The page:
It was surprisingly fun, and I'd definitely recommend making it with your kids. It's a great alternative to squishing around in mud!

Buying Homemade Laundry Detergent Ingredients

Mountain Rose Herbs is my all-time favorite supplier. Here's some quick links for buying homemade laundry soap recipe ingredients.

Powdered Homemade Laundry Detergent Recipe

This homemade laundry soap recipe is a lot easier to make than the liquid recipe, so if you like using powdered laundry soap, this one's for you!


2 cups Soap Flakes (see directions below for making soap flakes)

1 cup Washing Soda

1 cup Borax

20 drops Lemon OR Clove essential oil

20 drops Lavender essential oil


  1. To make soap flakes, grate a bar of unscented natural soap using the fine side of your cheese grater. I buy clear vegetable glycerin or olive oil soap bars from my local bulk food store, and many web sources suggest using Ivory soap.
    : I'm tired of spending so much effort on making soap flakes. I've decided it's worth a little extra cost to save myself the time and aggravation it takes to grate up the soap bars. If you're feeling the same way, here's a link for
    buying soap flakes. Your arms will thank you!

  2. Combine all the ingredients in a large airtight container. Stir to combine (or just put the lid on and shake vigorously.)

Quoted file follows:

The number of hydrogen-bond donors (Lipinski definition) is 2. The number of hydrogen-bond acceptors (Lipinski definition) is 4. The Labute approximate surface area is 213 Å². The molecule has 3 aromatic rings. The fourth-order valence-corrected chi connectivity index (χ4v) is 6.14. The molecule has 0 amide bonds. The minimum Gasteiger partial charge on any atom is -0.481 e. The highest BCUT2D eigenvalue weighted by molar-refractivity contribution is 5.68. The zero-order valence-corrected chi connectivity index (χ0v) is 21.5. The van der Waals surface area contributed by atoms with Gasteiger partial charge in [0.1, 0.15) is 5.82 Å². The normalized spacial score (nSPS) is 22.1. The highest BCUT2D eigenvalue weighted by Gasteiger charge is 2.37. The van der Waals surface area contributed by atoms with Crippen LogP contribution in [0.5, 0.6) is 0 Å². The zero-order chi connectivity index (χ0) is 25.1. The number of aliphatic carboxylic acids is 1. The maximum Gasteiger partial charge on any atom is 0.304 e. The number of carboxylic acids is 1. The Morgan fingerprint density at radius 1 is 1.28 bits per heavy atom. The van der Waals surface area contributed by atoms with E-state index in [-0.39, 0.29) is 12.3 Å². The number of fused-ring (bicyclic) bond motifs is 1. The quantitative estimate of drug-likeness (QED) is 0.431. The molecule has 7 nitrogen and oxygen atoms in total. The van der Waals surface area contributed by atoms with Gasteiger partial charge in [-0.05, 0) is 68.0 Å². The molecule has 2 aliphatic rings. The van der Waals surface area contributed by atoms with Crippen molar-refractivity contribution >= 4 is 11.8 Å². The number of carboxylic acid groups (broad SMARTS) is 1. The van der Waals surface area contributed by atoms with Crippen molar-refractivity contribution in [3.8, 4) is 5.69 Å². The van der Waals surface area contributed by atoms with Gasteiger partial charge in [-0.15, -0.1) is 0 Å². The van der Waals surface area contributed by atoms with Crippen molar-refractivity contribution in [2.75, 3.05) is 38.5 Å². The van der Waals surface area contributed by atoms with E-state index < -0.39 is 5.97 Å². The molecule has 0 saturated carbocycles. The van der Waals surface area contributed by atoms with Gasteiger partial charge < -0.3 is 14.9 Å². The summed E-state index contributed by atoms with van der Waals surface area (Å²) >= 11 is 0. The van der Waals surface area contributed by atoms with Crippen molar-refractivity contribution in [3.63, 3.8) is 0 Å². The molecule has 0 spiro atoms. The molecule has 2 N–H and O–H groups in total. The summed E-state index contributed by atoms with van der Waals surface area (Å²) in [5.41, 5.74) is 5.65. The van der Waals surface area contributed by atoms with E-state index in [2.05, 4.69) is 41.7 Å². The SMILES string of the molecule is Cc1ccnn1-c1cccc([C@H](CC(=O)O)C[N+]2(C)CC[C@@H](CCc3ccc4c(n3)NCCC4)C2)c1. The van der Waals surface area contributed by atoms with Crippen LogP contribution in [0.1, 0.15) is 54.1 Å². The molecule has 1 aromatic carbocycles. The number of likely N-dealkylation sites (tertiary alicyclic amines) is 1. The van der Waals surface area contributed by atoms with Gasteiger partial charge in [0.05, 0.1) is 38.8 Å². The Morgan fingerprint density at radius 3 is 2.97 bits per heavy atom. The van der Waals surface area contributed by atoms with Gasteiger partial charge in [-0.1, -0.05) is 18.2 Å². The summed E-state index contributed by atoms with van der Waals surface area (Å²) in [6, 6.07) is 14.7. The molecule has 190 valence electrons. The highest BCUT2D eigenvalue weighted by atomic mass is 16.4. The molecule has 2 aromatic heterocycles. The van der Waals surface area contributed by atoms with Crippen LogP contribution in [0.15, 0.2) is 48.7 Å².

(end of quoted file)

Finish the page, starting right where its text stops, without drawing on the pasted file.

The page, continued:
3. Use 2 tablespoons homemade laundry detergent per load.

Try Soap Nuts!

Ever heard of Soap Nuts? They're actually a fruit (related to the Goji berry) native to India and Nepal. They're an environmentally friendly alternative to chemical detergents, and they're especially good for people sensitive to commercial detergents.

Buy Soap Nuts

Soap nuts contain natural detergents called Saponins. The soap nut shell absorbs water and releases the saponins, which circulate as natural cleansers in the wash water, releasing dirt, grime, and oils from clothing.

Bridget Says...

I've been experimenting with soap berries. If boiled and strained through cheesecloth you can make your own concentrated detergent (saponin) - great for laundry and cleaning, it's odourless but I add essential oils to get a fragrance.

Thanks for your site and your great aromatherapy tips!

To use, put 4 to 6 soap nuts in a muslin bag and drop it into your washing machine along with your clothes. Run the machine as usual.

There will be almost no bubbles during the wash cycle, and it will smell a bit like apple cider. The soap nuts can be re-used several times (3 to 5 loads) and then composted. They will look mushy and grey when they need to be changed.

Vinegar - the New Fabric Softener

It's a great idea to replace your chemical fabric softener with vinegar. Here's why: vinegar...

Softens fabric

Removes detergent residue

Helps stop colors from fading

Deodorizes smelly clothes


Do not use vinegar if you're using chlorine bleach - the combination produces toxic gases.

In fact, why not switch to Oxygen Bleach - it's gentler on fabrics and more environmentally friendly. Plus, your clothes won't smell like a swimming pool!

What Next?

Move beyond homemade laundry detergent - do your whole house the homemade way! Check out these recipes for homemade cleaners... and see how easy it is to clean pretty much everything with inexpensive, natural cleaning choices.

Homemade Stain Removers

Homemade All Purpose Cleaners

Homemade Bathroom Cleaners

Window & Glass Cleaners

Homemade Floor Cleaners

Homemade Carpet Cleaners

Homemade Drain Cleaners

Homemade Dishwashing Detergents

Homemade Dish Soap

Homemade Cleaners Main Page

Aromatherapy Recipes Homepage from Homemade Laundry Detergent